Fear is one of the factors that motivates some religious leaders to promote monetary ‘tithing.”
They may not admit it openly, but they are afraid that unless they promote monetary ‘tithing’, congregants will not donate enough money to cover the two largest expenses: staff and the church-building.
For example, a while back I had a public discussion about tithing with a religious leader. Once this leader saw that monetary ‘tithing’ contradicts both the tithing laws and New Covenant giving, she said “Well how am I going to pay for the building and my salary?” Her question indicated that she was afraid of losing funding for her salary and the church-building if she stopped teaching monetary ‘tithing.’
I have seen this same scenario play out many times in discussions with religious leaders who promote monetary ‘tithing.’ At the end of the discussion, their primary concern is covering the costs of overhead.
This fear of lack gives rise to other fears that congregants will find out what the Scriptures really teach about tithing and stop forking over 10% of their income. And so, some religious leaders come up with all types of fear tactics to discourage and forbid congregants from discussing tithing with other Christians.
Congregants are told that anyone who “speaks against tithing” is cursed, in rebellion to God, operating in witchcraft, deceived, stingy, greedy, selfish, and of the devil. Such accusations are slanderous, divisive, unrighteous judgments, and tantamount to being an accuser of the brethren.
Congregants are also told that discussions about tithing are “foolish and ignorant debates” and therefore, they shouldn’t participate in them. This is totally false. In Acts 15, the apostles held a council in Jerusalem to discuss a doctrinal dispute and settle a disagreement over the Law of Moses. Why? Because new Christians (who were Gentiles) were being told that they had to keep the law of circumcision and the Law of Moses to be saved. This false teaching had to be confronted, because it perverted the Good News by adding additional religious works to the Cross which changed the Gospel. It was no longer Good News but a yoke and a burden.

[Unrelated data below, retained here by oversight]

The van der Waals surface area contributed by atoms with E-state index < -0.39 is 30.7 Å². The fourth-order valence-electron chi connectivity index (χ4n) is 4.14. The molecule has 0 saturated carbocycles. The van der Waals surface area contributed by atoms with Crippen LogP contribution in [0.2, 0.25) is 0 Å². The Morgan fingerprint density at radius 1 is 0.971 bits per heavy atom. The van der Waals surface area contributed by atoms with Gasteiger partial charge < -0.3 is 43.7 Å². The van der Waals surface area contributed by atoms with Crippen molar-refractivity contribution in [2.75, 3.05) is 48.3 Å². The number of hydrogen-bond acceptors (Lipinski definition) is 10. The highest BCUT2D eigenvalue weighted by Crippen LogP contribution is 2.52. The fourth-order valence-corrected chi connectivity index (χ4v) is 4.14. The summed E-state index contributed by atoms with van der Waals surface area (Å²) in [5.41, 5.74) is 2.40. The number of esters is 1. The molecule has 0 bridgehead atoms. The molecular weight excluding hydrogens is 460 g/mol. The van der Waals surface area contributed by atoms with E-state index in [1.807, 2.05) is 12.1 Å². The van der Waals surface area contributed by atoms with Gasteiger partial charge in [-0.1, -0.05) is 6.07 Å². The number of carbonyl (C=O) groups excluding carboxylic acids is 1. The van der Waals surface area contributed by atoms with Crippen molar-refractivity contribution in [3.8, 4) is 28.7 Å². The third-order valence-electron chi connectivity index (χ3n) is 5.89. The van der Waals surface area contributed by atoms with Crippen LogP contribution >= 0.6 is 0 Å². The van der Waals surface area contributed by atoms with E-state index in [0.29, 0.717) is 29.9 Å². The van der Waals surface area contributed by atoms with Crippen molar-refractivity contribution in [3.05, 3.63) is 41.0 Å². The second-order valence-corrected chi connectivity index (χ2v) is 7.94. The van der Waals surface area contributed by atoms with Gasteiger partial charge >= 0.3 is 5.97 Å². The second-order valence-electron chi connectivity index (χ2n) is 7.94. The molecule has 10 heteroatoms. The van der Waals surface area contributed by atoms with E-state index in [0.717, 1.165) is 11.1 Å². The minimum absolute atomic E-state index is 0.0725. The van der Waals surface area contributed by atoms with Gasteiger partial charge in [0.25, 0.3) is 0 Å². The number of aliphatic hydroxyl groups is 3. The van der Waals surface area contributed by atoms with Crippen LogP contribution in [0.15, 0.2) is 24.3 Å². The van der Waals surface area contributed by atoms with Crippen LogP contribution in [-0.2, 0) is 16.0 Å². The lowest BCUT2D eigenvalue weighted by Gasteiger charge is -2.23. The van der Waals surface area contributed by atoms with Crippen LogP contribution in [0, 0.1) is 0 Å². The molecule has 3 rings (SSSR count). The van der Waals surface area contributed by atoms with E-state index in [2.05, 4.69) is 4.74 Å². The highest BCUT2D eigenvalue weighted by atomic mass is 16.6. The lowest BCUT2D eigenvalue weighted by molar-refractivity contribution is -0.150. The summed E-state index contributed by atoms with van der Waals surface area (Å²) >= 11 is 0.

This same false teaching spread among the saints in Galatia, and we see Paul refuting and rebuking this error in the Book of Galatians. The same problem exists today in the body of Christ — except Christians are not being told that they have to keep the law of circumcision, but that they have to “tithe” their income in order to be in right-standing with God, to be blessed, to be prosperous, to avoid being “cursed with a curse,” and to avoid bad things happening in their life.
This is a false teaching and a commandment of men which perverts the Good News and adds to the finished work of Jesus Christ. As such, it must be confronted, discussed, and examined under the lens of God’s word. According to Scripture, this is considered reproof, discipleship, edification, and using discernment. Not a “foolish and ignorant debate.”
Be careful of religious leaders who try to insulate you and isolate you so that you only hear their interpretation of Scripture. Do not let them dictate or control what you can or cannot discuss. That is called “controlling the flow of information.” It’s a tactic that some leaders use to ensure that congregants only hear their views and close their ears to outside information. It is a form of mind control.
You are an adult with your own mind and your own relationship with God, and you are free to discuss whatever you are being taught with other Christians — as a matter of fact, you should! The Jews at Berea were called “noble” because they tested everything the apostles said against Scripture (Acts 17:11).
Iron sharpens iron, and there is safety in a multitude of counselors. There are Christians outside of your local church who can sharpen you, build you up, challenge you to grow doctrinally, and stir you up to do greater works. Don’t let fear hold you back from growing spiritually.
Are you afraid to test what your pastor teaches? Are you afraid what people at your local church will say and think of you? Are you afraid of being seen as “cursed” or “in sin” for questioning monetary ‘tithing’? Will you be pulled to the side and reprimanded or pressured? Will you be “sat down” from participating in some ‘ministry’? Will people at your church stop associating with you and give you funny looks? If so, I hope that God will take away your fears, comfort your heart, and give you confidence to discuss tithing and re-examine what you have been taught. The truth will set you free!~
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